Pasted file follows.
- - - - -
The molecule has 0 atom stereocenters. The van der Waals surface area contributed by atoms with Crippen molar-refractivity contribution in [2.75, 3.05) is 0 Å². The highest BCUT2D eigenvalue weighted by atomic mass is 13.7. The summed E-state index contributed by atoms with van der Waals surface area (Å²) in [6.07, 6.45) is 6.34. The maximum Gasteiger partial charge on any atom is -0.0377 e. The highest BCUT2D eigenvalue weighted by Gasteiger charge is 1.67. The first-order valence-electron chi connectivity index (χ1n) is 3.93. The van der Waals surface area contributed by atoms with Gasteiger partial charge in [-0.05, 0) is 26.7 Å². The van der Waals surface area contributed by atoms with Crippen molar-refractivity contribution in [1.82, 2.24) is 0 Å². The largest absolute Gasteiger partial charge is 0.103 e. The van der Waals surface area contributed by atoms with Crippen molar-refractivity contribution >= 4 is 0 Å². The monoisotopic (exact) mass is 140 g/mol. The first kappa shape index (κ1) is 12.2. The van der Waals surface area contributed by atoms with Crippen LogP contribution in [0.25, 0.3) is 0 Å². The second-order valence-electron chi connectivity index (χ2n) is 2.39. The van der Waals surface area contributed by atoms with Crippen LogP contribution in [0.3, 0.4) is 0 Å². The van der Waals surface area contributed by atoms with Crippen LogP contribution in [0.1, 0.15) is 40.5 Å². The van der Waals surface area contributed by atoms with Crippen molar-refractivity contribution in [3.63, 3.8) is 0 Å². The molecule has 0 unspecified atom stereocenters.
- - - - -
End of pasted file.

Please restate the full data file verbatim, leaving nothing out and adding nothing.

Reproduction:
The molecule has 0 atom stereocenters. The van der Waals surface area contributed by atoms with Crippen molar-refractivity contribution in [2.75, 3.05) is 0 Å². The highest BCUT2D eigenvalue weighted by atomic mass is 13.7. The summed E-state index contributed by atoms with van der Waals surface area (Å²) in [6.07, 6.45) is 6.34. The maximum Gasteiger partial charge on any atom is -0.0377 e. The highest BCUT2D eigenvalue weighted by Gasteiger charge is 1.67. The first-order valence-electron chi connectivity index (χ1n) is 3.93. The van der Waals surface area contributed by atoms with Gasteiger partial charge in [-0.05, 0) is 26.7 Å². The van der Waals surface area contributed by atoms with Crippen molar-refractivity contribution in [1.82, 2.24) is 0 Å². The largest absolute Gasteiger partial charge is 0.103 e. The van der Waals surface area contributed by atoms with Crippen molar-refractivity contribution >= 4 is 0 Å². The monoisotopic (exact) mass is 140 g/mol. The first kappa shape index (κ1) is 12.2. The van der Waals surface area contributed by atoms with Crippen LogP contribution in [0.25, 0.3) is 0 Å². The second-order valence-electron chi connectivity index (χ2n) is 2.39. The van der Waals surface area contributed by atoms with Crippen LogP contribution in [0.3, 0.4) is 0 Å². The van der Waals surface area contributed by atoms with Crippen LogP contribution in [0.1, 0.15) is 40.5 Å². The van der Waals surface area contributed by atoms with Crippen molar-refractivity contribution in [3.63, 3.8) is 0 Å². The molecule has 0 unspecified atom stereocenters.